Presidential Candidate Donald Trump On Autism, Vaccines, And Mental Health
Donald Trump is leading the GOP field in polls of Republican voters. This fact has some grabbing the popcorn, others tearing out their hair, and still others shaking their heads at the state of U.S. politics today. But if you’re among the one in four adults in the US with a mental health condition, if you have an interest in children’s health, or if you love an autistic person, then you might view Trump as more troubling than bemusing or amusing.
First, there’s his willingness to apply mental illness as an epithet. Using Twitter TWTR +0.41%, his favorite online tool, he has called into question Obama’s mental health, calling the president’s decision not to block flights from West Africa during the 2014 Ebola scare “psycho.” He doubled down on those comments later, stating in an interview that “there’s something wrong” with Obama, implying that the POTUS just isn’t quite right in head because his policies don’t align with The Donald’s. Of course, that scare ended without realization of the fears that motivated Trump’s outburst.
Trump also appears to believe that mental illness, rather than guns or other deadly weapons, kills people, saying about the Louisiana movie theater killings:
Well, these are sick people. I mean, these are very, very sick people. This has nothing to do with guns. This has to do with the mentality of these people.
And then there’s his belief about autism. Eight years ago, Trump was evidently convinced that vaccines cause autism—or at least, vaccines as administered according to the recommended schedule. He decided in 2007, he said at the time, to have his son administered “one shot at a time” in what he described as “a very slow process.” He also said that his “theory is the shots” are responsible for autism.
Trump seemed to have been under the impression that a child gets a dozen or more vaccines at once, perhaps from a quart-sized syringe with a pump on it, given his comments at a 2007 press conference:
When a little baby that weighs 20 pounds and 30 pounds gets pumped with 10 and 20 shots at one time, with one injection that’s a giant injection
Seven years later, he still seems to have thought that the injections are “massive” and that children being immunized against infectious disease are being treated like horses. Here is the vaccine schedule for children ages 0 to 6 years. Here is the vaccine schedule for horses. Here is how vaccines have changed over the years, now having far fewer of the components that trigger the immune system while still being effective.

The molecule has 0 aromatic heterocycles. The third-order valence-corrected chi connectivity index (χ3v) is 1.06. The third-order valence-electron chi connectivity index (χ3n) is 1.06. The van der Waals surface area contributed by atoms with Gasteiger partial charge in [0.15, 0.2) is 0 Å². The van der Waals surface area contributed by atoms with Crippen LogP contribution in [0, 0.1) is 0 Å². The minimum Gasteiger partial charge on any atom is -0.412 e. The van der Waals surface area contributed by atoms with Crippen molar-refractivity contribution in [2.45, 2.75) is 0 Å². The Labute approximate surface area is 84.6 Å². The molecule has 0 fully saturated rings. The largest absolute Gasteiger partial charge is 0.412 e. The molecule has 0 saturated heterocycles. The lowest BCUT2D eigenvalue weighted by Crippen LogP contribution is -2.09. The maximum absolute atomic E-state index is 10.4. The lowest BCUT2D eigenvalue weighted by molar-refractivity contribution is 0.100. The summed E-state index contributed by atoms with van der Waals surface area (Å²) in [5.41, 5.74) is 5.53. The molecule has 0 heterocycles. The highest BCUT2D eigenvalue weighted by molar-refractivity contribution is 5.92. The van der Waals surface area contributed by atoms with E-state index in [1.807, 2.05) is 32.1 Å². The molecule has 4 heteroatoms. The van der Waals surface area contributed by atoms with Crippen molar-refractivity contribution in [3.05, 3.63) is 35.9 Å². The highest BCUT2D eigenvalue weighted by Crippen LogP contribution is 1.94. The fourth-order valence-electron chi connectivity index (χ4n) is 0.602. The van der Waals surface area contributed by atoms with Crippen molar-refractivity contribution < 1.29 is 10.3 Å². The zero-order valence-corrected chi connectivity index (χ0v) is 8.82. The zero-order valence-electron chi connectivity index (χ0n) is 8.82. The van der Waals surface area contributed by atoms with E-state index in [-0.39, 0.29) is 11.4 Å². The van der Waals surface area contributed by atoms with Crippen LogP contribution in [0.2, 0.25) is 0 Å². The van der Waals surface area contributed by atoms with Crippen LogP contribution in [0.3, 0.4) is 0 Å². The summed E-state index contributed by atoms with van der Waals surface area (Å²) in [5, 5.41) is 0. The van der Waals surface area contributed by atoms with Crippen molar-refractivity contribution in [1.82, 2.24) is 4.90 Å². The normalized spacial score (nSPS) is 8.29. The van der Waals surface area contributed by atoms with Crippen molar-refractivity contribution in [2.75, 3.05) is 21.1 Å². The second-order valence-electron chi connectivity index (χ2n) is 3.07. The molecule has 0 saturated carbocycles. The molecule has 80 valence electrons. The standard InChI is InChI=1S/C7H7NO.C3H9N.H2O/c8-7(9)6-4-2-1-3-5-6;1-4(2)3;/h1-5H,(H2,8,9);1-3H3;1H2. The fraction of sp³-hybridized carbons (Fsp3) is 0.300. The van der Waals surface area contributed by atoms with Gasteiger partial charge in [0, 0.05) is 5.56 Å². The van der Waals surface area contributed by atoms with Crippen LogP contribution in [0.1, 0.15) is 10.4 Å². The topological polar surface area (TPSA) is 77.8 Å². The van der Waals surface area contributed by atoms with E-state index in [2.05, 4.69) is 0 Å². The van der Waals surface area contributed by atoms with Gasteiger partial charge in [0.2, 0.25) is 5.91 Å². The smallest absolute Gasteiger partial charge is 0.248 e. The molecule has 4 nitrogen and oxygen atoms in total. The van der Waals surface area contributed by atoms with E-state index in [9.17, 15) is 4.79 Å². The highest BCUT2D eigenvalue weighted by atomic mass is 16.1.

You can see from the childhood vaccine schedule that a child does not get “pumped with 10 and 20 shots” at one time. Each vaccine is timed to prevent the development of a disease at a stage when a child is most at risk for complications.
In contrast to our nation’s established, always improving, and successful childhood vaccination program, seven years later, Trump’s “theory” about autism and vaccines has remained unchanged in spite of substantial evidence debunking it. In the time since that 2007 press conference, abundant evidence covering millions of children supports no link between the two.
Yet just last year, Trump took to Twitter, again, to urge people to spread out vaccines. Why? Autism, of course. Indeed, he’s so sure about a non-evidence-based approach to vaccination—“spreading them out”—that he’s promised to make it part of his presidential agenda. Why? To quote The Donald himself: AUTISM.
If he were successful in his presidential bid and urged that vaccine policy, the result would be increased risk for children who go unvaccinated during their period of greatest risk from vaccine-preventable disease. And, presumably, more statements stigmatizing people with mental health conditions.
Given these outlandish assertions and beliefs and our society of armchair psychologists, it’s probably no surprise that Trump himself has been on the receiving end of many a diagnosis from those who have never met him. As I’ve written before, diagnosing a mental illness is a structured, straightforward process but not one to undertake casually, whether you’re a critic of Mr. Trump or Mr. Trump himself.